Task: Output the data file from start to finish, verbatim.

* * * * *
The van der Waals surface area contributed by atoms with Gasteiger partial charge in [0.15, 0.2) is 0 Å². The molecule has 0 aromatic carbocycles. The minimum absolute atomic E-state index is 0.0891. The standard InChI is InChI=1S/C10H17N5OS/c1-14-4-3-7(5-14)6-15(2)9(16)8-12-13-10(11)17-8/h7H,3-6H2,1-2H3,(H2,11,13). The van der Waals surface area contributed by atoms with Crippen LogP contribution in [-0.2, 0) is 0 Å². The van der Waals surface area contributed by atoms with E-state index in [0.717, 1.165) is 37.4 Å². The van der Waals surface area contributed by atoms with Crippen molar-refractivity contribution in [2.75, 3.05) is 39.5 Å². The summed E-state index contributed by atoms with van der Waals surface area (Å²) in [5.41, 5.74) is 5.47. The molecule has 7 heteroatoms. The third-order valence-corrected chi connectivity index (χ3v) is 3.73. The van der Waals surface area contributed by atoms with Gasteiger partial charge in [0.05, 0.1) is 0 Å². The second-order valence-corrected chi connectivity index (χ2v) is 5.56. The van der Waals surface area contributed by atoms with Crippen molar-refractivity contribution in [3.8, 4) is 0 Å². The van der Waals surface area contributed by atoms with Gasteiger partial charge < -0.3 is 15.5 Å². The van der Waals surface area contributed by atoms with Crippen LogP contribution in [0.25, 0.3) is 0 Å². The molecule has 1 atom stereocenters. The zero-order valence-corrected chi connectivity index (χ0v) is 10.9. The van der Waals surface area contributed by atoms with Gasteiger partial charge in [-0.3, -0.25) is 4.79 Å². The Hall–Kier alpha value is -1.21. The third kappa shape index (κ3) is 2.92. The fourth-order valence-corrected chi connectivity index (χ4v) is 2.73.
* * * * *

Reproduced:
The van der Waals surface area contributed by atoms with Gasteiger partial charge in [0.15, 0.2) is 0 Å². The molecule has 0 aromatic carbocycles. The minimum absolute atomic E-state index is 0.0891. The standard InChI is InChI=1S/C10H17N5OS/c1-14-4-3-7(5-14)6-15(2)9(16)8-12-13-10(11)17-8/h7H,3-6H2,1-2H3,(H2,11,13). The van der Waals surface area contributed by atoms with Crippen LogP contribution in [-0.2, 0) is 0 Å². The van der Waals surface area contributed by atoms with E-state index in [0.717, 1.165) is 37.4 Å². The van der Waals surface area contributed by atoms with Crippen molar-refractivity contribution in [2.75, 3.05) is 39.5 Å². The summed E-state index contributed by atoms with van der Waals surface area (Å²) in [5.41, 5.74) is 5.47. The molecule has 7 heteroatoms. The third-order valence-corrected chi connectivity index (χ3v) is 3.73. The van der Waals surface area contributed by atoms with Gasteiger partial charge in [0.05, 0.1) is 0 Å². The second-order valence-corrected chi connectivity index (χ2v) is 5.56. The van der Waals surface area contributed by atoms with Crippen molar-refractivity contribution in [3.8, 4) is 0 Å². The van der Waals surface area contributed by atoms with Gasteiger partial charge < -0.3 is 15.5 Å². The van der Waals surface area contributed by atoms with Crippen LogP contribution in [0.25, 0.3) is 0 Å². The molecule has 1 atom stereocenters. The zero-order valence-corrected chi connectivity index (χ0v) is 10.9. The van der Waals surface area contributed by atoms with Gasteiger partial charge in [-0.3, -0.25) is 4.79 Å². The Hall–Kier alpha value is -1.21. The third kappa shape index (κ3) is 2.92. The fourth-order valence-corrected chi connectivity index (χ4v) is 2.73.